Mumsnet has not checked the qualifications of anyone posting here. If you need help urgently, see our mental health web guide which can point you to expert advice.

DP mental health, advice on how to cope

(16 Posts)
McNo Wed 02-Oct-13 21:43:28

My partner has developed severe anxiety after bring signed off work with a medical condition. He returned recently but was signed off again due to his anxiety.

His GP has advised him he is not ready for going back to work but financially we cant manage without his income.

He is receiving counselling from his employers and has been referred to a CPN from his GP

He is due to return to work in the morning and he is really struggling to cope.

I'm finding trying to support him is really taking its toll on me aswell

Any advice??

Hoofdegebouw Wed 02-Oct-13 22:46:43

Do you have someone who you can talk to away from your partner? I know how hard it is to be the supporting partner.
If you have friends or family you can lean on, lean hard. Ask people to take the kids for you for a few hours, to give you time to spend uninterrupted time with your partner, or for you to go and do something for yourself. You know that you need to be strong now, so you have to do what you need to keep you going. Say no to anything that's going to take your energy, be kind to yourself. If you can find the time, exercise is great - for both of you.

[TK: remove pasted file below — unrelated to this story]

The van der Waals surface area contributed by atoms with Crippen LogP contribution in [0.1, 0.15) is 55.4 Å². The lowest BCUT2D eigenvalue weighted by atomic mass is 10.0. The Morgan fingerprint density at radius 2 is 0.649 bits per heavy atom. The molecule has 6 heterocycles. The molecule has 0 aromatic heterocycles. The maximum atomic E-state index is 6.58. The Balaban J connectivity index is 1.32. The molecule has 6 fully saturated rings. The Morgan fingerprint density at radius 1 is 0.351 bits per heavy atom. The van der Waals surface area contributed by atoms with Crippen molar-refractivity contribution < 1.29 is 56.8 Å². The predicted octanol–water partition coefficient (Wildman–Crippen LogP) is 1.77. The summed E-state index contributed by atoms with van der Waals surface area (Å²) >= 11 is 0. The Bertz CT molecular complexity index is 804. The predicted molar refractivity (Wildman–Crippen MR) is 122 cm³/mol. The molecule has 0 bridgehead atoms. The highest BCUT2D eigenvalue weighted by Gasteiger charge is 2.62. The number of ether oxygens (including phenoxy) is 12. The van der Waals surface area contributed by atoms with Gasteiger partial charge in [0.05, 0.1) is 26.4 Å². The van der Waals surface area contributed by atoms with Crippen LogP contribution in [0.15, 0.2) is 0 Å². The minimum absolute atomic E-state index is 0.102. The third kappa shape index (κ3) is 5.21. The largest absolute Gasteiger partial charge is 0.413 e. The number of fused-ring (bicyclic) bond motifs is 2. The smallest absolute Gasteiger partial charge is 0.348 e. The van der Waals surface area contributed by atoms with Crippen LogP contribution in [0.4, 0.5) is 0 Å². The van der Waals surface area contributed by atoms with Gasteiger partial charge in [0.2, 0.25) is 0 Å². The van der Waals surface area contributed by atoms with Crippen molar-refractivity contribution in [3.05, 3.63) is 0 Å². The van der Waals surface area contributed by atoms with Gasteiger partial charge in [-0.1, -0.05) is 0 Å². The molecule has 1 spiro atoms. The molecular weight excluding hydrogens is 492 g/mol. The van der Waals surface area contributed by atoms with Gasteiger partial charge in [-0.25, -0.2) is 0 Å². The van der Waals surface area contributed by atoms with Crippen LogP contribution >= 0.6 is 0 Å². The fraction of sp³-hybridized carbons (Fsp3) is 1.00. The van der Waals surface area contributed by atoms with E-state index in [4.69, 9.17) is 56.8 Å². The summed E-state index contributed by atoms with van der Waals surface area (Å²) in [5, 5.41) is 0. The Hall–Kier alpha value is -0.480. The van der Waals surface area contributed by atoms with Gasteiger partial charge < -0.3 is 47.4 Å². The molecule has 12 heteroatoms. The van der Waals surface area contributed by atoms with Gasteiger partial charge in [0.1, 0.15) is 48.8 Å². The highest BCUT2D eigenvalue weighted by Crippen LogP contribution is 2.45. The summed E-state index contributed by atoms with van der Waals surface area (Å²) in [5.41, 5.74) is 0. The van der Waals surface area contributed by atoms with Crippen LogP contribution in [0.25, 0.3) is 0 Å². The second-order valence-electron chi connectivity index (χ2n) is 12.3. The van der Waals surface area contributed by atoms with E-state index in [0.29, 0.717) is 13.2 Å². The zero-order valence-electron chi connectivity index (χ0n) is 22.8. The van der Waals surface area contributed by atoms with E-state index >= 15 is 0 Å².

Does you partner get sick pay? Because if he does and the gp feels he isn't ready to go to work, it may be better for him to take more time to feel well before he goes back. If that 's not sn option, can he ask for changes in his tasks to start with to take the pressure off him?

McNo Thu 03-Oct-13 08:02:10

Thank you for the advice, I'm struggling to manage work, home and DP but I'm hoping this is something we can get through together.

He has used all his sick pay and wouldn't be entitled to anything.

He couldn't face it today and has spoken to his employer and agreed to start on Monday. He feels he needs the extra days to get his head straight.

Hoping he feels better for Monday hmm

usernameless Thu 03-Oct-13 08:12:02

Does your dp know what he is anxious off? Is it work itself?

McNo Thu 03-Oct-13 08:24:46

He's always been a worrier but not to this extent. He is worrying about pretty much everything. Work, money, his physical health as he has a medical condition that may get worse in time.